- William I think it's important to understand the factors that made GM as big as it once was and would like to be today. Let's roll back to 1965, or even before that. GM was the biggest of the Big Three. It's main competition was Ford and Chrysler, as well as it's own 5 brands competing with themselves. The import competition was all but non existent. Volkswagen was the most popular imported cars at the time. So GM had its successful 5 brands, and very little competition compared to today's market. GM was big, huge in fact. It was diversified into many other lines of business, from trains to information data processing (EDS). Again GM was huge. But being huge didn't make it better. There are many examples of GM not building the best cars they could, it's no surprise that they were building cars to maximize their profits, not to be the best built cars on the road, the closest brand to achieve that status was Cadillac. Anyone who owned a Cadillac knew it could have been a much higher level of quality than it was. It had a higher level of engineering and design features compared to it's competition. But as my Godfather used to say "how good is good?" Being as good as your competitors, isn't being as good as you could be. So, today GM does not hold 50% of the automotive market as it once did, and because of a multitude of reasons it never will again. No matter how much it improves it's quality, market value and dealer network, based on competition alone it can't have a 50% market share again. It has only 3 of its original 5 brands, and there are too many strong competitors taking pieces of the market share. So that says it's playing in a different game, therfore there's a whole new normal to use as a baseline than before. GM has to continue downsizing to fit into today's market. It can still be big, but in a different game and scale. The new normal will never be the same scale it once was as compared to the now "worlds" automotive industry. Just like how the US railroad industry had to reinvent its self to meet the changing transportation industry, and IBM has had to reinvent its self to play in the ever changing Information Technology industry it finds it's self in. IBM was once the industry leader, now it has to scale it's self down to remain in the industry it created. GM is in the same place that the railroads, IBM and other big companies like AT&T and Standard Oil have found themselves in. It seems like being the industry leader is always followed by having to reinvent it's self to just remain viable. It's part of the business cycle. GM, it's time you accept your fate, not dead, but not huge either.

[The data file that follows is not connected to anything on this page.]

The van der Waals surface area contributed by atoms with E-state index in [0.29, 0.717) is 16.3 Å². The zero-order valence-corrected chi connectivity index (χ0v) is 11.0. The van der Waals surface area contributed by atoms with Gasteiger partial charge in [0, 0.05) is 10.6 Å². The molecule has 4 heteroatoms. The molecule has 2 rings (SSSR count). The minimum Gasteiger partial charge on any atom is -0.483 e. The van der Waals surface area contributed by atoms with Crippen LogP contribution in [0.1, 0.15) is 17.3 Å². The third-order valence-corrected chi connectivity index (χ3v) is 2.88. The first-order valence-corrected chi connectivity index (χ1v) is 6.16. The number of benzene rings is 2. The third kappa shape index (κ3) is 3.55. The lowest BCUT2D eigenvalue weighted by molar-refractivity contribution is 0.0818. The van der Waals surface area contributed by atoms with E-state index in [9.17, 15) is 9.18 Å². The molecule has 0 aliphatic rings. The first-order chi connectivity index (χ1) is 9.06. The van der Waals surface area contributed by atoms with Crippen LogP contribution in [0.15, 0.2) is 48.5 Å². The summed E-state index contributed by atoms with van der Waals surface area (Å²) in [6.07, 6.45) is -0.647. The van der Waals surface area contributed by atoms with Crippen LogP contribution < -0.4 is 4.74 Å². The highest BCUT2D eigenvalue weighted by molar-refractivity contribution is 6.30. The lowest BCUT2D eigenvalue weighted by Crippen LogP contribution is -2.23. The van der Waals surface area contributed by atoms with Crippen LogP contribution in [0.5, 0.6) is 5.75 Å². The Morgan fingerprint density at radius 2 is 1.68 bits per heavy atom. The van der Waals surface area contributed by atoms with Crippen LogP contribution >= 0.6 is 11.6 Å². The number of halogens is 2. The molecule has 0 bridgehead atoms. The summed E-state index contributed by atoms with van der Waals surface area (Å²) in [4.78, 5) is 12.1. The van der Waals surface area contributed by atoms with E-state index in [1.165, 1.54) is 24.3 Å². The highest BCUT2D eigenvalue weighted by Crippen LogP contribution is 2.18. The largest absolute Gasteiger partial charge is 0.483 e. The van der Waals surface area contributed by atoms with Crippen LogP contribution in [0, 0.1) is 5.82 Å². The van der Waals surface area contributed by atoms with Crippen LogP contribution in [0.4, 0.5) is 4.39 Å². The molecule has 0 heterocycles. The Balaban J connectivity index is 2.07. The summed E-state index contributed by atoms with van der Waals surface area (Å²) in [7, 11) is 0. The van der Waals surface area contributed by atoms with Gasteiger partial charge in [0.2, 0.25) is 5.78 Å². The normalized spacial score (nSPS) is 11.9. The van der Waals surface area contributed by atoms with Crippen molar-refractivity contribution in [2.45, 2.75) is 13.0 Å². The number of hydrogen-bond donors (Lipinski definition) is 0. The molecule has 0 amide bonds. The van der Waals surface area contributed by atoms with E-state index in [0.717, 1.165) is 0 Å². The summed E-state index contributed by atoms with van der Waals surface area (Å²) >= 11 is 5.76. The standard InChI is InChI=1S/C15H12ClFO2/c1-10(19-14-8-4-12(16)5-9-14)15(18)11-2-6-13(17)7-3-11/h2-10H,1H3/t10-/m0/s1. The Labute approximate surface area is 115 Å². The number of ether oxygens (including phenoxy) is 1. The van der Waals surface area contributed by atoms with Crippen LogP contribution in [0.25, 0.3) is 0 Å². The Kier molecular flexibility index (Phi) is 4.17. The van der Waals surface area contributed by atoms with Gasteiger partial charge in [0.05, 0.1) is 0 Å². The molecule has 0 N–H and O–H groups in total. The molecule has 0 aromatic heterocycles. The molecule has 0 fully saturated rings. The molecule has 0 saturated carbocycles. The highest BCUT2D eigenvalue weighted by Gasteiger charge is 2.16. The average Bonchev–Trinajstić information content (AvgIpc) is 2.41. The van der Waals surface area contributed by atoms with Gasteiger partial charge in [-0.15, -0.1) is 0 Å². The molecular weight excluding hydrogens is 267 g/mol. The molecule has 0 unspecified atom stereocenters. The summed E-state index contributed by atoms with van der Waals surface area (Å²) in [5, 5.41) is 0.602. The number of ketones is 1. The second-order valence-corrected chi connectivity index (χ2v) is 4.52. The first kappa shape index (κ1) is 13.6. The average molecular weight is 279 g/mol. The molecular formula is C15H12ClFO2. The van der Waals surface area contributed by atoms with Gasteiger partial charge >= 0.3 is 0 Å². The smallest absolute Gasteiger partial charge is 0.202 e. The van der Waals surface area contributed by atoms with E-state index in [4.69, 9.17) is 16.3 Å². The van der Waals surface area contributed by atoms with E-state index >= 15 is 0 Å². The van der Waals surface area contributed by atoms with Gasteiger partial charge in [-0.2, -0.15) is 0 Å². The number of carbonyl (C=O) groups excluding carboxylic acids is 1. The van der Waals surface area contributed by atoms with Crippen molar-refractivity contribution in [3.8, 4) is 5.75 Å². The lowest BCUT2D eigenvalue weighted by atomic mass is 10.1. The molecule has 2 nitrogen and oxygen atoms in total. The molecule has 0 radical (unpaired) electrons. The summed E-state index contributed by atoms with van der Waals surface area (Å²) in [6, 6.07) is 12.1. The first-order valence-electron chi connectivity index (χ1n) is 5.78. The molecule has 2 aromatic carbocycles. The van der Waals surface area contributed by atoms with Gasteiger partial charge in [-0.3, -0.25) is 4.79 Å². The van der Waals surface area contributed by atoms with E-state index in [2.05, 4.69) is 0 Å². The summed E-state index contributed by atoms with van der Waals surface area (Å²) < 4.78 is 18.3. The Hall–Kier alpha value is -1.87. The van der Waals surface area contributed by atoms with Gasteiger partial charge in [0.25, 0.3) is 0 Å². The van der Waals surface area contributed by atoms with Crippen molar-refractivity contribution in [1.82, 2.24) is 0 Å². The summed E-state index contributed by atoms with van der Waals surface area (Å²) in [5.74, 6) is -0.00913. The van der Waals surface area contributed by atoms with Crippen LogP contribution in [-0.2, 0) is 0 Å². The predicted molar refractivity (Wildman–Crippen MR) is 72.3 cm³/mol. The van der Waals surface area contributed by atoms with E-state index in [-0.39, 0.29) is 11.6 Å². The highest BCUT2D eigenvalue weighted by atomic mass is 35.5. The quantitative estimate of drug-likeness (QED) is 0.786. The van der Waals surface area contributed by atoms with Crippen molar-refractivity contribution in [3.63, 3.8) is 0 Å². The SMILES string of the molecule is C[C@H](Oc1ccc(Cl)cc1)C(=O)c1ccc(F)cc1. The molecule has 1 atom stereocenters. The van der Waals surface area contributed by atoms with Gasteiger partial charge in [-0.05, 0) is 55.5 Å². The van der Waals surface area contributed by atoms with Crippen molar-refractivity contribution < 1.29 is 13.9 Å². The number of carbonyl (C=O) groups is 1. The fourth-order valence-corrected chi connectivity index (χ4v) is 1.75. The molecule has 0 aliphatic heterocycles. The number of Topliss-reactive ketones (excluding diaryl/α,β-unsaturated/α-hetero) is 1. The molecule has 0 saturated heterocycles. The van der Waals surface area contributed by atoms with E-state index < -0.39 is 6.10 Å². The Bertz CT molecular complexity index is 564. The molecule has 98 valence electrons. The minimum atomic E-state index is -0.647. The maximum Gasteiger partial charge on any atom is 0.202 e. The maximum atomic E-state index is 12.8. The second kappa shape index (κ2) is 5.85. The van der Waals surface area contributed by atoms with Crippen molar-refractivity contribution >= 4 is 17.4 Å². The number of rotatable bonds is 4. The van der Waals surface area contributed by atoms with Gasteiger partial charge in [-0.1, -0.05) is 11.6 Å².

@ hreardon: Hear, hear. I agree 100% with that comment. However won't doing so offend Mr. Putin?
Extra credit to DenverMike for coining the term “BAFOism”, lol. Example: A BAFOism will likely include the phrase “chicken tax”.